Two incremental but important changes — wider seats and redesigned bins — have been announced for Boeing's new 737 MAX, which will take to the skies in 2017. This isn't just about passenger comfort either. The changes are also intended to make flying a lot more affordable.
At the heart of the 737 MAX project is a promise to reduce the cost-per-seat by 8 per cent, a savings that Boeing claims will give it the lowest operating costs of any single-aisle aeroplane. What's more impressive is that it's mostly design decisions which are being made with the goal to reduce the aeroplane's weight and therefore the amount of fuel it uses — which is where the money is saved but is also good for obvious environmental reasons too.
Boeing's philosophy for the 737 MAX is smart business as well. Spending less on fuel will help carriers pass along savings to passengers, which will in turn bolster the airline industry — meaning everyone will need to buy more planes.
The cost-per-seat method is good maths but it also particularly helps one sector of the industry: the low-fare airline market, which the 737 MAX was specifically designed for. At the Aircraft Interiors Expo in Hamburg, Germany this week, Boeing reps discussed two of the biggest changes for Alaska and Southwest, which will actually roll out separately on other versions of the 737 before 2017.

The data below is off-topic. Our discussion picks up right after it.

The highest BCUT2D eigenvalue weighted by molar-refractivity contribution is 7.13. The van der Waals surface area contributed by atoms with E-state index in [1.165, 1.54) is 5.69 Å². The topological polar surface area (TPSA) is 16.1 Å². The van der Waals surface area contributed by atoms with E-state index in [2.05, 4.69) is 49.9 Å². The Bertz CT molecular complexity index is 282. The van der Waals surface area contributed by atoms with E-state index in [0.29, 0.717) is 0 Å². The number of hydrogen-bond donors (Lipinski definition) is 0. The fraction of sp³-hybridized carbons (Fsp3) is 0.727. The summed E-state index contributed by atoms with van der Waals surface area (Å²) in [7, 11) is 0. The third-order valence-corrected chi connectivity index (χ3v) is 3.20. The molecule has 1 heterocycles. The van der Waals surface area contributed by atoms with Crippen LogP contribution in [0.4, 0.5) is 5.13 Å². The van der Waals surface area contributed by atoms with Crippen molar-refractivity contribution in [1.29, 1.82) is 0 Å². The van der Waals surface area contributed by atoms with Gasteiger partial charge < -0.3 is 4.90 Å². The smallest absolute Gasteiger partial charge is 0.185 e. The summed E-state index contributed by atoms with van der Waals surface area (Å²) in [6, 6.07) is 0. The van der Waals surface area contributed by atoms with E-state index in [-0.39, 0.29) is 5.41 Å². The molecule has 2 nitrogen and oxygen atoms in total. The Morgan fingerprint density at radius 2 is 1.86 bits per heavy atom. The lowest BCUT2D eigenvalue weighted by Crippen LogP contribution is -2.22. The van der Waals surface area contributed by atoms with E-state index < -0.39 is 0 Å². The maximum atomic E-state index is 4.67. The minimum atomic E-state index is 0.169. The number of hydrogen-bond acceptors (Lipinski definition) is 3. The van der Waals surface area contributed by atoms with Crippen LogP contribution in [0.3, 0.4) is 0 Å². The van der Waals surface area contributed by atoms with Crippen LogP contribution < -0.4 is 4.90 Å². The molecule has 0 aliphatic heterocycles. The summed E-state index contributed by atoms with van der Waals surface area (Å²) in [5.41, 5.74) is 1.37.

Raising and lowering overhead
Perhaps the biggest news is a new overhead bin design that will hold 50 per cent more bags. Yes, 50 per cent! A small vertical expansion of the bin now allows bags to be placed on their sides, which means six bags can fit sideways where only four fit flat. According to Wired the new size rebalances the bins which will actually make them easier to swing down. When the bin is open it also sits two inches lower in the cabin, making it easier for everyone to reach.
Since they're the same size as existing bins, these newbies can be swapped on planes currently in the air, so Boeing customer Alaska will be putting some of them on their 737 Next-Generation planes by the end of the year. The new bins will then be standard on the MAX in 2017. 50 per cent more bags!
Butt wait, there's more
In a partnership with Southwest (who gets the first batch of 737 MAX planes), seats will be widened to 17.8 inches wide, compared to 17 inches now. According to Bloomberg, the new seats have an adjustable headrest that raises vertically and a storage space on top of the seat back. In addition to giving passengers a little teeny bit more room, the change is estimated to cut 200 pounds from each plane.
These seats can't fit into existing aircraft, but they will start to show up on Southwest's new 737-800s next year, and then on all MAX planes in 2017.